Questions about age limits seem simply to mask bigger questions of term limits and governance – we are arguing about the wrong issues and this deflects from more prominent ones. What we should be talking about is matters of enforcing constitutions, what a particular Presidents vision for the country is and most importantly, how they are going to execute it. Those should be the determinant factors in whether someone is electable, not age. We must not forget that as new countries in post independence Africa, many of the young leaders that came to power are the ones that became dictators – their failed visions for their respective countries weren’t largely determined by age, but by personalities. Presidents like Robert Mugabe are still in power in part, due to making mockeries of their constitutions. If our concern is creating an environment that enables dictators to run beyond the term limits, then this is the issue we should target by ensuring that our constitutions are not just fairy tales or show pieces. Mugabe has had term limits altered in the constitution in order to facilitate multiple terms. Now the debates in Zimbabwe centering on his age include trying to prove his age rather then addressing the constitutional amendments. He may not have had a chance to run again had he not had term limits changed regardless of what his real age is. Age is, and should be a non-issue. It’s simply a distraction from debating the real issue – manipulation or disregard of constitutional limits.
In post-Banda Malawi, an attempt to allow a third term for the first democratically elected President, Bakili Muluzi was effectively halted by the Malawi parliament and courts at the time it was brought to the forefront. This set precedence for the next President, Bingu wa Mutharika, who has indicated that he too plans on stepping down as well. Mutharika’s age was an issue during the election time, but whilst he was subsidizing agriculture for Malawian farmers during his first term, nobody cared about his age. Incidentally, Mutharika was re-elected and is now serving his second term at age 77. Term limits should be rigid and adhered to weather the serving president is considered good or bad so that the constitution becomes the supreme law and not individuals. If a Presidents term is particularity successful, this should not be seen as an opportunity to extend the term limit. If during a term limit a President’s governance is not what was expected then the constitution should provide for a process that will facilitate change as well. If a person is 70 years old and still has the energy, acumen, and zeal to improve the conditions of their people, they should still be able to run for President. The real issue for Africa that we should continue to debate on is the person’s record and ability to govern not their age. As noted in “Grandfather For President: Why Age Limits Should Not Be Required for African Politicians Part 1”, we should not practice ageism unnecessarily, and perhaps at the detriment of finding another Mandela within our midst.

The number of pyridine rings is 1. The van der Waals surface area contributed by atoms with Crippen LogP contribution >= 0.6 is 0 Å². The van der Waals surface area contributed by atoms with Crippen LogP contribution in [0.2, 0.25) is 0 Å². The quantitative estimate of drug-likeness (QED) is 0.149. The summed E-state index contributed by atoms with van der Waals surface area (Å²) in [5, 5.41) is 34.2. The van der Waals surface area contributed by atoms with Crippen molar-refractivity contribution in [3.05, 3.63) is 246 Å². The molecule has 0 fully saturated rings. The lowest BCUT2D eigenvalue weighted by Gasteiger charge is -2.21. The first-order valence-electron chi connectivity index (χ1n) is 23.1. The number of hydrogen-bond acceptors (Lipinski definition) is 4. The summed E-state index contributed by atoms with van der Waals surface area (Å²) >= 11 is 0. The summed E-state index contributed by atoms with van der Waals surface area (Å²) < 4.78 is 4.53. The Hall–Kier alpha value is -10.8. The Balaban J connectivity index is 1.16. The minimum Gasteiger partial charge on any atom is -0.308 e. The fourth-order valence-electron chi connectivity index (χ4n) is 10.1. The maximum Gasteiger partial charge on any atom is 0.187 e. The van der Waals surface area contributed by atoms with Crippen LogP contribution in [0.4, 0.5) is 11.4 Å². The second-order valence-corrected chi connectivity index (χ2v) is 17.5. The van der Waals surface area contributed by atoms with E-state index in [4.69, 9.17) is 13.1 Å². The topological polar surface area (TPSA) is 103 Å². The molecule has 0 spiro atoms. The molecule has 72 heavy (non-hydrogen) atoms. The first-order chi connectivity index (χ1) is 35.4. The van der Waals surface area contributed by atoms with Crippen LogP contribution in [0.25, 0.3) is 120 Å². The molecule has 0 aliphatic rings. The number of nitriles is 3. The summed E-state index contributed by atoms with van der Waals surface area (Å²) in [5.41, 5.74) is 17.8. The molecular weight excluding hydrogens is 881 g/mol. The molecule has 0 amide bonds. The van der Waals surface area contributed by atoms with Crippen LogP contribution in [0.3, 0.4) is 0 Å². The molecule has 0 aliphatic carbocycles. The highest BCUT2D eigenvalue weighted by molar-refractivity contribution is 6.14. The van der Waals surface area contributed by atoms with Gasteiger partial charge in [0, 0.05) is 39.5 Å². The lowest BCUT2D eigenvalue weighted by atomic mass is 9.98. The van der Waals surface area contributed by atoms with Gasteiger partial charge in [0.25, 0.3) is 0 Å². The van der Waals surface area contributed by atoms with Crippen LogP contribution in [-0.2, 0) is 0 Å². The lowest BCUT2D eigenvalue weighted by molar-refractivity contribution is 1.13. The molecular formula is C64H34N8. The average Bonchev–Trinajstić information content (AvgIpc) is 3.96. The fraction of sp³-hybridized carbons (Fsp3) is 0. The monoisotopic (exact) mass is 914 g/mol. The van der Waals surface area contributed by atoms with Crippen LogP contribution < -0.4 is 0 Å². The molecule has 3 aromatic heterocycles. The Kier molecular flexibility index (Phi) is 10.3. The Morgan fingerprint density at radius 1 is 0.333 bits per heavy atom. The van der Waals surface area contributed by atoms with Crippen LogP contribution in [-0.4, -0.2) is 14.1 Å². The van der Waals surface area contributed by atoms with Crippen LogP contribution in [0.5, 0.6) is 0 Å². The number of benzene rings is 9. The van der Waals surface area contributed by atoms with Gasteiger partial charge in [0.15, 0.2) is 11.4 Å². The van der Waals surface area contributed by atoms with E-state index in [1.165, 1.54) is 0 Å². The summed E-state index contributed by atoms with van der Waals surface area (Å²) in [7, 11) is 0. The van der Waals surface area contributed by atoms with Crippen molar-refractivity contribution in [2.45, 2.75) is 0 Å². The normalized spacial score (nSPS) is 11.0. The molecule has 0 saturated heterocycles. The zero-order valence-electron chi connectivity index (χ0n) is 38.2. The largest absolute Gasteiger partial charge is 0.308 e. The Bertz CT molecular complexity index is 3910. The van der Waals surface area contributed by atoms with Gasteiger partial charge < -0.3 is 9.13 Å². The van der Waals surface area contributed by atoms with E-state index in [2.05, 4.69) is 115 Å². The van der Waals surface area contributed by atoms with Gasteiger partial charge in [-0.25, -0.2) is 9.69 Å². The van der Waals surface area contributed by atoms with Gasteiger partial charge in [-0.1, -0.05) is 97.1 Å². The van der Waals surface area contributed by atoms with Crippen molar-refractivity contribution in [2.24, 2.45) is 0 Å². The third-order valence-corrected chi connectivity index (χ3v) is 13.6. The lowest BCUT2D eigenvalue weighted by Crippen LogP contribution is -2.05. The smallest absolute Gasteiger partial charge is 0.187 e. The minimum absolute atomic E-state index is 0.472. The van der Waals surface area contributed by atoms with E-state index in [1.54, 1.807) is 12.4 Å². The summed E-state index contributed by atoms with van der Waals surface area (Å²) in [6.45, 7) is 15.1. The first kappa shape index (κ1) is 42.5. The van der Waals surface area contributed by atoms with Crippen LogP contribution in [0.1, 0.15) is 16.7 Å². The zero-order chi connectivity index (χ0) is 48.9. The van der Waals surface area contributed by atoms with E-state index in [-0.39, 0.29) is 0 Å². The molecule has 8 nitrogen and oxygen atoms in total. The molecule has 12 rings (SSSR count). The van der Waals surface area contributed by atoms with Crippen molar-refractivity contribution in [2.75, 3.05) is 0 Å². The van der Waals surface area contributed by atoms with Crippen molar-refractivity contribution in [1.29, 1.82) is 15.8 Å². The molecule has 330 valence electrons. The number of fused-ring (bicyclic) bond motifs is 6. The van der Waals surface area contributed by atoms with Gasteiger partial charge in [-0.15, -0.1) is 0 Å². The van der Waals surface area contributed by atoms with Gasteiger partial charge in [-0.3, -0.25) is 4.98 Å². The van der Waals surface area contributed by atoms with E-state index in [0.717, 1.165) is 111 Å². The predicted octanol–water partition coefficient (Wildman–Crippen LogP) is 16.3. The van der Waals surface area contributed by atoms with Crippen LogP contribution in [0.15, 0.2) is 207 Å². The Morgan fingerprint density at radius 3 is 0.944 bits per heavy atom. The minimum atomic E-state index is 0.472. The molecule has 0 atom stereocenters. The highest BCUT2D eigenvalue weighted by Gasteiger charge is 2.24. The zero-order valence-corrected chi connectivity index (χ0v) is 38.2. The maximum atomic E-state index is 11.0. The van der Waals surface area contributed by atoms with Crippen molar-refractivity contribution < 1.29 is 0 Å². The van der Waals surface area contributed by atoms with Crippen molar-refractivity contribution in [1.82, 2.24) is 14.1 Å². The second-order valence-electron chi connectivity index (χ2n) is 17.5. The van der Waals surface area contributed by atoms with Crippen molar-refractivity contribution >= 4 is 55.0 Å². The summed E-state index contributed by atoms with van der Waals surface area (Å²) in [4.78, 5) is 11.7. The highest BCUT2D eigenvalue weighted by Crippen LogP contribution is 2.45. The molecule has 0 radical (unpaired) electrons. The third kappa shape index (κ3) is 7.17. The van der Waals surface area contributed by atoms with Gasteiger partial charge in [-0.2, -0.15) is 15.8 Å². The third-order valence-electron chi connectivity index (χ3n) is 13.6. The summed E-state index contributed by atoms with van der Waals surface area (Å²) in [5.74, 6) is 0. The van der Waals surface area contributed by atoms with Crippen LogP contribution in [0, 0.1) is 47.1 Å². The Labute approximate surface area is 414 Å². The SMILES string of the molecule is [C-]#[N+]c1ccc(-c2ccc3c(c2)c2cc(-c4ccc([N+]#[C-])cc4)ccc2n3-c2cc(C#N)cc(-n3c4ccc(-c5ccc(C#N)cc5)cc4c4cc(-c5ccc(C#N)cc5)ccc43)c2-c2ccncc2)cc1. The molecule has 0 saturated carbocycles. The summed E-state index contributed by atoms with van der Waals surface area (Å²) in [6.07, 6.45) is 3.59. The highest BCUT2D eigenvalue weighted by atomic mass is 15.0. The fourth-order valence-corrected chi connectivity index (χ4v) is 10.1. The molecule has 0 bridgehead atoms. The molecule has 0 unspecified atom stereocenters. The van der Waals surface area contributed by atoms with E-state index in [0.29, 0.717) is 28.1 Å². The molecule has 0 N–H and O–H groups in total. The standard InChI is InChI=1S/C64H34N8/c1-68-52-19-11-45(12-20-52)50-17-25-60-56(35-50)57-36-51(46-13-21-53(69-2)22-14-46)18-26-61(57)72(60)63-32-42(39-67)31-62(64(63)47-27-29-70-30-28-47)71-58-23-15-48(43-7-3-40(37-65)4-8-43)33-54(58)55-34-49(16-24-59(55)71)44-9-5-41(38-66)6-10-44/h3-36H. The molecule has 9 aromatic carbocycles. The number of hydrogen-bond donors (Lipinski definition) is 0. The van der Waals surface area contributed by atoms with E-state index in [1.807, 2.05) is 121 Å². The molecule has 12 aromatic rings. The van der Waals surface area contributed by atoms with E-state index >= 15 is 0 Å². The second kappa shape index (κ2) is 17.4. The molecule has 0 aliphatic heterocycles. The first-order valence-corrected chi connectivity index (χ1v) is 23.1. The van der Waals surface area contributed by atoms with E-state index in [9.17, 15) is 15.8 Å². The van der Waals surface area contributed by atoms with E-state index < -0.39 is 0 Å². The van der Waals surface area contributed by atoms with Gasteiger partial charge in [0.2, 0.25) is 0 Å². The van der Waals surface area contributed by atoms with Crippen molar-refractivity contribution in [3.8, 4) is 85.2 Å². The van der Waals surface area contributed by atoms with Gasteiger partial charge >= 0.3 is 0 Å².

Additionally, for Africa, the issue of Presidential age has a further reaching cultural significance. In western cultures, the relationship between the young and old differs from African cultures; from a young age, African children are taught to respect and listen to elders in a profound way. Whether these elders are related or strangers, an elder holds a certain positive achieved and ascribed status in most African societies. This is reflected differently in various African cultural norms (ie some societies are traditionally organized by age-sets) and dictates how younger Africans behave towards the elderly. As an example, it would determine the greeting, handshake, body posture, gaze, conversation or other interaction that one would have with the elderly. In the U.S, the nomination of Republican candidate John McCain (particularly after Dick Chaney’s tenure as Vice-President) was a highly problematic for the republican campaign. In part, this is a reflection of a problem of ageism towards baby boomers in a graying America and general cultural attitude towards the value and mental acumen of elderly in that country. I wondered to what extent decisions to include this information by western (or African) journalists and the continuing debates about age in African politics was a reflection of attitudes towards age in the global North. For African countries, the arguments surrounding legislating age restrictions for ageing presidential candidates are more centered on preventing brutal dictatorships or poor governance. In African societies were the wisdom and guidance of elders is respected, tackling issues of age and politics proves problematic when it comes to dealing with long serving bad leaders who’s constituency no longer thinks is wise. Although it seems that setting an age limit for presidential candidates is a simple solution, for most African countries, this solution has far reaching dynamics. We need to focus our energy on term limits which would prevent presidential candidates from running and winning indefinitely. It deflects upsets social codes of behavior, deflects attention from setting term limits, and keeps us from debating other issue of governance which should be central. If a President builds schools in your villages, does it really matter what age they were when they built it? Similarly, can that President still not build schools outside of office?